Pokemon Go startup is worth $3.65 billion

Pokemon Go players battle on despite crashes
Pokemon Go players battle on despite crashes

The creator of Pokemon Go may have stumbled on its own rare mythical creature: the unicorn.

Thanks to Pokemon Go's meteoric rise, Niantic is worth an estimated $3.65 billion, according to analysts at Citibank. That would vault the young startup into unicorn territory. Looking only at its estimated Pokemon Go revenue, Citibank analysts predicted in a note last week that Niantic will bring in $750 million in revenue this year.

Related: Pokemon Go breaks Apple download records

The Pokemon Go craze has spread quickly around the world since its July 6 debut, breaking records along the way. It's dominated top iOS and Android app charts, and Apple said last week that it had the most first-week downloads of any iOS app ever. People are spending more time using the app (an average of 33 minutes a day) than popular go-tos like Facebook and Snapchat.

Who actually makes money from the game is complicated. Pokemon Go is a collaboration between Niantic and The Pokemon Company. Though the app is free to download and use, it offers in-app purchases, which are lucrative for Niantic as well as Google Play and Apple's (AAPL, Tech30) App Store, which get a cut of the profits. Citibank analysts also say that Google Play could make $77 million this year from the game, and Facebook (FB, Tech30) and Google will see advertising revenue increase.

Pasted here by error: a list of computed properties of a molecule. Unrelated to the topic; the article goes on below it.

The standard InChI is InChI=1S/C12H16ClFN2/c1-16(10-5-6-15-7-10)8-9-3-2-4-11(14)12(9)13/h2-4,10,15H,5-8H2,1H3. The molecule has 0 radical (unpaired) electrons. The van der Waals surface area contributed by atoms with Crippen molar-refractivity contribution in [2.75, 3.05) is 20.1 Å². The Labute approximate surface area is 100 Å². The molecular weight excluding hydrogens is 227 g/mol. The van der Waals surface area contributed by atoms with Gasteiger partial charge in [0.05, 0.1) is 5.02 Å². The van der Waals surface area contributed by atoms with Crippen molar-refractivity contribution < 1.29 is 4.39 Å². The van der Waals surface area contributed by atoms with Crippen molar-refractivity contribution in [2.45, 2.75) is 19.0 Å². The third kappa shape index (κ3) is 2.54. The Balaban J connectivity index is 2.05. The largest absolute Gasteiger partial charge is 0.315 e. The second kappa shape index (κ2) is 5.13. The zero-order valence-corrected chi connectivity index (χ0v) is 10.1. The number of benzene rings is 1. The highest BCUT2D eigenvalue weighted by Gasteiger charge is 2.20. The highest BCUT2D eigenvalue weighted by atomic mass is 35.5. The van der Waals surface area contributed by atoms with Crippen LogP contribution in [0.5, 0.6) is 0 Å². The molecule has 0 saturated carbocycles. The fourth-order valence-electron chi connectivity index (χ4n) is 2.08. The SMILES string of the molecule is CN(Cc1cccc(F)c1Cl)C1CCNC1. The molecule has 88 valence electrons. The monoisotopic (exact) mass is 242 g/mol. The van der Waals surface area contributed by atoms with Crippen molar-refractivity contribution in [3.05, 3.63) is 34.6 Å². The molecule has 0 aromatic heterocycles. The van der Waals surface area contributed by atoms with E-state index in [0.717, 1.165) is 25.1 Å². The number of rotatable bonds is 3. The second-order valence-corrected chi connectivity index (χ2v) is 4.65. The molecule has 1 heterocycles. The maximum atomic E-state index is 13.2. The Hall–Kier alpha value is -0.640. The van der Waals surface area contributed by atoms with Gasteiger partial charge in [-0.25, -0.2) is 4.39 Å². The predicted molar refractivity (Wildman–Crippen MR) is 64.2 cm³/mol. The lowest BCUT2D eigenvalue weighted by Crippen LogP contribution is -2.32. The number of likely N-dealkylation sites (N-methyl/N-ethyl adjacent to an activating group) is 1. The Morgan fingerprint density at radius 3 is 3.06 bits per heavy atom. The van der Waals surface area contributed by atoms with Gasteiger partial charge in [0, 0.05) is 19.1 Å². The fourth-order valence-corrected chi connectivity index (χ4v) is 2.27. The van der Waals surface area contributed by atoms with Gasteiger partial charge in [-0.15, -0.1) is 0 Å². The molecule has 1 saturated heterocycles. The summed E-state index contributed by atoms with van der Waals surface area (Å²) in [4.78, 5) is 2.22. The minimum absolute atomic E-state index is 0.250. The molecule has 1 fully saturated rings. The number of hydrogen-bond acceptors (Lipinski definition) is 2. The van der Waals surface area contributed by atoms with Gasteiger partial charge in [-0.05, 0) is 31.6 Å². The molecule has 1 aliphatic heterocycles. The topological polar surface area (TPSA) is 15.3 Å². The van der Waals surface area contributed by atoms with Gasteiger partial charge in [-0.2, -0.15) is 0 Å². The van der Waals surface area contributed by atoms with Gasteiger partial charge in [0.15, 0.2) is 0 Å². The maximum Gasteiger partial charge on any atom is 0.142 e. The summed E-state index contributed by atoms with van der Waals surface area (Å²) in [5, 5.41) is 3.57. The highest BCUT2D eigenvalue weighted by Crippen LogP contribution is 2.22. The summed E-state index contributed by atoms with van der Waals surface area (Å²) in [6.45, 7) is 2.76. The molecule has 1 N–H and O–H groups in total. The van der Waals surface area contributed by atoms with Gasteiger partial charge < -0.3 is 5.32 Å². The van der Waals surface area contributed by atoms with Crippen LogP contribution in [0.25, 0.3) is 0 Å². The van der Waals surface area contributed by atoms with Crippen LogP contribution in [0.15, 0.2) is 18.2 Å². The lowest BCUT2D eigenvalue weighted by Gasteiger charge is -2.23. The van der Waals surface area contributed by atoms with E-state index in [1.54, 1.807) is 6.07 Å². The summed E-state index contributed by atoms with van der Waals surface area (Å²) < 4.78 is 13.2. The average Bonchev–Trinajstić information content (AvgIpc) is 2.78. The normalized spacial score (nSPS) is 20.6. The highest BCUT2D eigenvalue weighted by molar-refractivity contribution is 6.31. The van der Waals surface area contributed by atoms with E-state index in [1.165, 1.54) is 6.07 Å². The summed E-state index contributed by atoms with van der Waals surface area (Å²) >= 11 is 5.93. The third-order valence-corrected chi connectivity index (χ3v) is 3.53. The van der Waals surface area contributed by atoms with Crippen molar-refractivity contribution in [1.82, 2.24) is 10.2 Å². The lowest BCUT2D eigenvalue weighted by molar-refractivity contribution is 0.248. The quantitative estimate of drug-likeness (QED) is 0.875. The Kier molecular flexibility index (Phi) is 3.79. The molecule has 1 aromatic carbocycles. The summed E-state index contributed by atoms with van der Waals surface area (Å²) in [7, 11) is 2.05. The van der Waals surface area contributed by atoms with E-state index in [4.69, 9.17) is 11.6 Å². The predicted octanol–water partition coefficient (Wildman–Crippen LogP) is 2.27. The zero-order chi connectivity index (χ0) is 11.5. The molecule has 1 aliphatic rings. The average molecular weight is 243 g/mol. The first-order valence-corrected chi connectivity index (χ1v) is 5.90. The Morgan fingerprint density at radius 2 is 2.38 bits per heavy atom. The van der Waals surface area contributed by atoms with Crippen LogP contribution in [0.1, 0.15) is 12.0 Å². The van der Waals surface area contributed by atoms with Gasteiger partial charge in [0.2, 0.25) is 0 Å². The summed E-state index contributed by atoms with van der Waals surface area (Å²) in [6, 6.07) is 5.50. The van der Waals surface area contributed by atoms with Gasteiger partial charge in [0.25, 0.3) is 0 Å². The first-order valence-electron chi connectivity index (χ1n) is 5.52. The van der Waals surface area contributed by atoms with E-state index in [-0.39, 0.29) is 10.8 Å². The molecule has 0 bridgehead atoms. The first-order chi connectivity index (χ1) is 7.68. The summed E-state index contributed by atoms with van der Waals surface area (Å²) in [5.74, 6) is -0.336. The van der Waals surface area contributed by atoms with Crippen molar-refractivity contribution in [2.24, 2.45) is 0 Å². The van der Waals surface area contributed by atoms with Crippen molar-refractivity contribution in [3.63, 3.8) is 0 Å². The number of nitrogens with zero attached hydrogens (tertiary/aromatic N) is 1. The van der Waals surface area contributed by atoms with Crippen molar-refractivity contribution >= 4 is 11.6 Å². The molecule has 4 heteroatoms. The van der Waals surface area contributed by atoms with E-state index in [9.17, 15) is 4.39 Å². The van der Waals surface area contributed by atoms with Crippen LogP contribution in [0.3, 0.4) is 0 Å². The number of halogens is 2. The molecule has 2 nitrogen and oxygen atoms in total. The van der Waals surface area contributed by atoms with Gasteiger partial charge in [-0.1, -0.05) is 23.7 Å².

Niantic started out as a department inside Google (GOOG), making location-based apps and games like Field Trip and Ingress. Google spun it out as a startup last year, but retained a 6% stake. According to the Citi estimates, that stake could now be worth $200 million.

Related: Nintendo shares plummet 18% after Pokemon Go reality check

One company not benefiting as much as people thought is Nintendo (NTDOF). The company's shares fell sharply on Monday after Nintendo released a statement late Friday explaining that it only owns 32% of The Pokemon Company. Previously, Nintendo's stock had skyrocketed as investors wrongly assumed the game was created by the gaming company.

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